The Coronavirus pandemic has put pressure on a lot of businesses, causing many to consider restructuring and redundancy.
We help employers every day to deal with redundancy and restructuring, coming up with a plan that both protects the company and keeps the employees’ wellbeing in mind. This article looks at the key things to consider when planning a company restructure or redundancy procedure.
Restructuring and redundancy stats for 2020
According to new data from the Office for National Statistics, some 695,000 UK workers have disappeared from the payrolls of British companies since March, when the Coronavirus lockdown began.
The pandemic has led to twice as many redundancies being planned compared to the height of the 2008-2009 recession. The Institute for Employment Studies (IES) report that 380,000 redundancies were planned for May to July (compared to 180,000 job losses between January and March 2009). The IES estimate that there will be 450,000 redundancies made this Autumn (but warn that this number could increase to 735,000).
It is very important with redundancies that you get the process right to avoid claims.
Tips for restructuring and redundancy
Dealing with restructuring and redundancy can be daunting for any employer at any time, and sadly we’ve seen many redundancy programmes that have gone awry. We help employers to face the situation and move forward, making changes smoothly and effectively.
Details of the support we can offer with restructuring and redundancy is available here.
Our tips for restructuring and redundancy are outlined here:
#1 – Plan this as a project – before you start any hares running
Start your planning early, then set tight but realistic milestones that work around the diaries of your key players.
#2 – Write up your business reasons for the proposed change
Impacts from the pandemic may be stark, but still write up the effects within your business specifically. Include two structure charts (before and after) and include relevant financial figures like savings. Work out estimates of redundancy payments, whether statutory or enhanced by contract.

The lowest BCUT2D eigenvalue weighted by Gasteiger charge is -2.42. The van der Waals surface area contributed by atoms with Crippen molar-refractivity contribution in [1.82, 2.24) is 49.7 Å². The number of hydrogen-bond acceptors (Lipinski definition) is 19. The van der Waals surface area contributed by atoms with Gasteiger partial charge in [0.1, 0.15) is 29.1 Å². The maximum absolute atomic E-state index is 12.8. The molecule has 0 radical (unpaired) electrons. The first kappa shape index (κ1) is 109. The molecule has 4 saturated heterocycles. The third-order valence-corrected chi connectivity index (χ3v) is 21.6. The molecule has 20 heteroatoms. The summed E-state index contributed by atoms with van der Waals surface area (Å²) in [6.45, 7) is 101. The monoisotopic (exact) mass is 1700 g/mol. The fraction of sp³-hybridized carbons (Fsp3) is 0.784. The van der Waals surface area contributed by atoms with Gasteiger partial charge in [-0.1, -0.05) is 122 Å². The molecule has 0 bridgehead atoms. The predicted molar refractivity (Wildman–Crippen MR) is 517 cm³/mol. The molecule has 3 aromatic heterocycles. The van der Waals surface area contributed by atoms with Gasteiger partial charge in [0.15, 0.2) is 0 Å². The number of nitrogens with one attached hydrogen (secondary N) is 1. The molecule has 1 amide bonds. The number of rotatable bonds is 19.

#3 – Be clear on the procedure you’re going to follow
Take advice from an employment lawyer at an early stage to make sure you have planned a fair process that can withstand challenge.
#4 – Watch that what you are proposing meets the legal definition of ‘redundancy’
This is sometimes misunderstood and can catch people out.
#5 – How many employees are being made redundant?
Check whether what you are proposing amounts to 20 or more employees being made redundant over a 90 day period, to see if you need to do collective consultation (which includes notifying the Secretary of State).
#6 – Pick someone to lead the process who has good emotional intelligence
A good process can easily go awry with the wrong person delivering difficult news, or reacting badly to comments.
#7 – Will you be asking employees to volunteer for redundancy?
Think early on about whether you are going to invite volunteers for redundancy and if so what (if any) enhancements you will offer.
#8 – Be prepared for questions
Always prepare answers to the questions staff are likely to be worried about – be ready.
#9 – Be fair in your selection
To fairly select staff for redundancy:
- Take care to identify the appropriate ‘pool’ to select from – narrow or ‘pools of one’ may leave you more open to challenge.
- Consult properly with people in the ‘pool’ – present proposals as just that – not a ‘done deal’. That means listening, considering and responding to points raised, and being open to amending proposals.
- Use a matrix of objective measurable criteria to select people, focussed on what you need for the future of the organisation, by way of skills.
- Give proper thought to possible alternative roles for those affected.
In summary, plan the project, take advice, follow process and act with integrity to those affected. For more information on how to deal with redundancy in an ethical manner, please read here.
For more tips on how to navigate redundancy, you can also watch our YouTube video here.